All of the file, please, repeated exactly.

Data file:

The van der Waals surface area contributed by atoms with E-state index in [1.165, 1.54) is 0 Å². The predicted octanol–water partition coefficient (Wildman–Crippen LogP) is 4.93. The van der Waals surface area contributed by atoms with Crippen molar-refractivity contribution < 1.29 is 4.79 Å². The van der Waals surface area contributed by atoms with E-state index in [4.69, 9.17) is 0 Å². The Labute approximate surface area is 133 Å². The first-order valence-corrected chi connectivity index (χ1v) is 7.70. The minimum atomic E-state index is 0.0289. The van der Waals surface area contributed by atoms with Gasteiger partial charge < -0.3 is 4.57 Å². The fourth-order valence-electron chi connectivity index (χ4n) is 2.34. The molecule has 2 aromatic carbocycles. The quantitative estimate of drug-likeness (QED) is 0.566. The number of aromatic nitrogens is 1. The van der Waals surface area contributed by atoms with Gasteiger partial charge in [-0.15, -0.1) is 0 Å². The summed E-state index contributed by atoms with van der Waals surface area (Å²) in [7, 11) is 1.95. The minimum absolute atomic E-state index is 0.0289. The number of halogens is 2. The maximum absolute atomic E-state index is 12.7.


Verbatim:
The van der Waals surface area contributed by atoms with E-state index in [1.165, 1.54) is 0 Å². The predicted octanol–water partition coefficient (Wildman–Crippen LogP) is 4.93. The van der Waals surface area contributed by atoms with Crippen molar-refractivity contribution < 1.29 is 4.79 Å². The van der Waals surface area contributed by atoms with E-state index in [4.69, 9.17) is 0 Å². The Labute approximate surface area is 133 Å². The first-order valence-corrected chi connectivity index (χ1v) is 7.70. The minimum atomic E-state index is 0.0289. The van der Waals surface area contributed by atoms with Gasteiger partial charge < -0.3 is 4.57 Å². The fourth-order valence-electron chi connectivity index (χ4n) is 2.34. The molecule has 2 aromatic carbocycles. The quantitative estimate of drug-likeness (QED) is 0.566. The number of aromatic nitrogens is 1. The van der Waals surface area contributed by atoms with Gasteiger partial charge in [-0.15, -0.1) is 0 Å². The summed E-state index contributed by atoms with van der Waals surface area (Å²) in [7, 11) is 1.95. The minimum absolute atomic E-state index is 0.0289. The number of halogens is 2. The maximum absolute atomic E-state index is 12.7.